Orono Technology Levy Fails to Pass

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Freya Clifford

Students in a classroom complete work on their laptops.

The Orono technology levy referendum was barely rejected early this month with an against vote of 50.33 percent to a for vote of 49.67 percent, according to Hometownsource. The proposed levy would have resulted in an extra $1 million for the Orono school district’s technology enterprise. Funding for the schools technology referendum will be depleted at the end of the 2021 tax season.

The state of Minnesota does not provide money to the schools, forcing the district to ask the community to provide assistance in ensuring that the schools have proper technology to create success for their students.

Having high efficient technology is imperative to schools, especially with the current circumstances. There are many students working fully online as well as having hybrid learning which requires teachers to livestream their classes. Many teachers and students have had troubles with the Wifi as well as the technology provided. The technology levy would ensure that we have high-speed and secure software and devices to be used in school.

“With teachers having more up to date technology, it helps them better reach out to students without having to worry about technology issues. Another reason it is important is that it helps the students as well because with better technology, the teachers have access to creating a more interactive learning environment and are able to help each individual student succeed,“ junior Lindsey Allar said.

Technology is very important for teachers as they rely on it for the majority of their work for submissions, lesson plans, and teaching in and out of the classroom. It is important that these teachers have access to efficient software in order for them to teach the current and future generations of Orono students.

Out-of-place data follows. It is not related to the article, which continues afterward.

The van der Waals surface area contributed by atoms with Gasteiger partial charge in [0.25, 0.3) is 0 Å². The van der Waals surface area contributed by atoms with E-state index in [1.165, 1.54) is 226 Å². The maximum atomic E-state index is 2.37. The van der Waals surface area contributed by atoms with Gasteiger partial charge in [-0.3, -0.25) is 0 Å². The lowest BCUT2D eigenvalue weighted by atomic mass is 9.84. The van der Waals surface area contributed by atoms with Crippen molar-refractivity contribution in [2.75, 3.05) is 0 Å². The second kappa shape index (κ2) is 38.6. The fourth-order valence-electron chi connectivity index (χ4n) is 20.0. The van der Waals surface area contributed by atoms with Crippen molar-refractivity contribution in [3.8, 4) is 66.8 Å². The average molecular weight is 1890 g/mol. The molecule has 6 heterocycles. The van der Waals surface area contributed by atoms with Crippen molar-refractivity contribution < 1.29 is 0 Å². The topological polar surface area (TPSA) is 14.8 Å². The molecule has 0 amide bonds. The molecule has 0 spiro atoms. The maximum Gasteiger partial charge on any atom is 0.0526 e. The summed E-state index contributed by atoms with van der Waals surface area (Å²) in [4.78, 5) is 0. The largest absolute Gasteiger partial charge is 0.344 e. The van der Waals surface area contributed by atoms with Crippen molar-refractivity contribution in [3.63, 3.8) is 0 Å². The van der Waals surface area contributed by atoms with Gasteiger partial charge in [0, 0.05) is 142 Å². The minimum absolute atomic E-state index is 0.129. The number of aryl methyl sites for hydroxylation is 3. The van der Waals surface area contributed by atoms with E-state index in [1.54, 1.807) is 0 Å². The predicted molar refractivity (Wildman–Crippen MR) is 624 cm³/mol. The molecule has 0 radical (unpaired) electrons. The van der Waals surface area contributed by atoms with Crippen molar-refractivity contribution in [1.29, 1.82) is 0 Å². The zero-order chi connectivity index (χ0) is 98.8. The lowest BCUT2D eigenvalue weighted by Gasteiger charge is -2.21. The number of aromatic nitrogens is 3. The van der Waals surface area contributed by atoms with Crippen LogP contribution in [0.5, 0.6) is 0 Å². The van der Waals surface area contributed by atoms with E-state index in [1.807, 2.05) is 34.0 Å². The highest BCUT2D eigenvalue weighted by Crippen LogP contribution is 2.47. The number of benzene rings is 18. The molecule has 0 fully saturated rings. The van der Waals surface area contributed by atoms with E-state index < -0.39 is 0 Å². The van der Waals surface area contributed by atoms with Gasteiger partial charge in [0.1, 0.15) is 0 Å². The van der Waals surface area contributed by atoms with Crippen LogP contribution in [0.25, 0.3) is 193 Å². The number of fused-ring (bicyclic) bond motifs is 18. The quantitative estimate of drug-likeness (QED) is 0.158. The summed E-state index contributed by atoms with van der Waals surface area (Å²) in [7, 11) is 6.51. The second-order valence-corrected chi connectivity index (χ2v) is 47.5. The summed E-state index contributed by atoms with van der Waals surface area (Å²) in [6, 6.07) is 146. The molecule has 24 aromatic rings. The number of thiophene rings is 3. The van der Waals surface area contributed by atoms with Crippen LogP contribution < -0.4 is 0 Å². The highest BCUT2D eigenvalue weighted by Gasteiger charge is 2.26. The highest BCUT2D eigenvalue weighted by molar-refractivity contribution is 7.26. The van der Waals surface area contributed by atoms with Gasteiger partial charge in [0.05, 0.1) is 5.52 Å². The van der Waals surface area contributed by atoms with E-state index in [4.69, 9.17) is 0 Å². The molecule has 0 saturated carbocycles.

“It only affects me with being able to upgrade our hardware. We all have desktop computers and laptops. As time moves on, these need to be upgraded. Otherwise, we waste time waiting for things to load/connect. As a teacher, things happen quickly in the classroom. Downtime that is created by waiting for something to load is always rough and we can lose the attention of the students,” science teacher Andy Kahler said.

The results of the referendum will also have effects on the district’s taxes. If it was approved, it would raise the monthly taxes based off of your property value starting the 2021 year, according to Oronotech. Although it would raise taxes, creating a better learning environment would result in an increase of families moving to the district, creating a rise in estimated market value.

As of the current technology levy which was approved by voters in 2011, Orono currently has the lowest annual spending per student within the surrounding districts. The total annual levy for the Orono school district is set at $1,039,860, Orono having $325 per student annually while Hopkins being the highest in the neighboring districts is at a staggering $1,416 per student, according to Oronotech. The acceptance of the 2020 referendum would have brought Orono up to 5th behind Edina, with Orono spending $664 per student annually.

“With having a 7th grader enrolled in the Orono school district, I think that it is a must, given the current environment that we are in. It is important that Orono schools have the tools to maintain the standards that they are accustomed to with being one of the best schools in the state even if that means having higher monthly tax rates,” Orono homeowner Robert Knight said.

According to Hometown, in result of the levy request being denied, funding for the district’s technology will have to be pulled from additional funds. This worries some people because this means making budget cuts in other areas where they may not be supported by all.

“Of course, we are disappointed that the technology renewal was unsuccessful, but will continue our work in achieving the excellent results this community has come to expect. Our hard-working staff and students are recognized for their excellence. The technology improvements we asked the community to support — because the state does not — are necessary to ensure future success for every learner,” Superintendent Karen Orcutt said in the Lakeshore News.

With hard work and having a positive attitude on the outlook of the technology levy’s results, Orono schools will continue to create success in the classroom.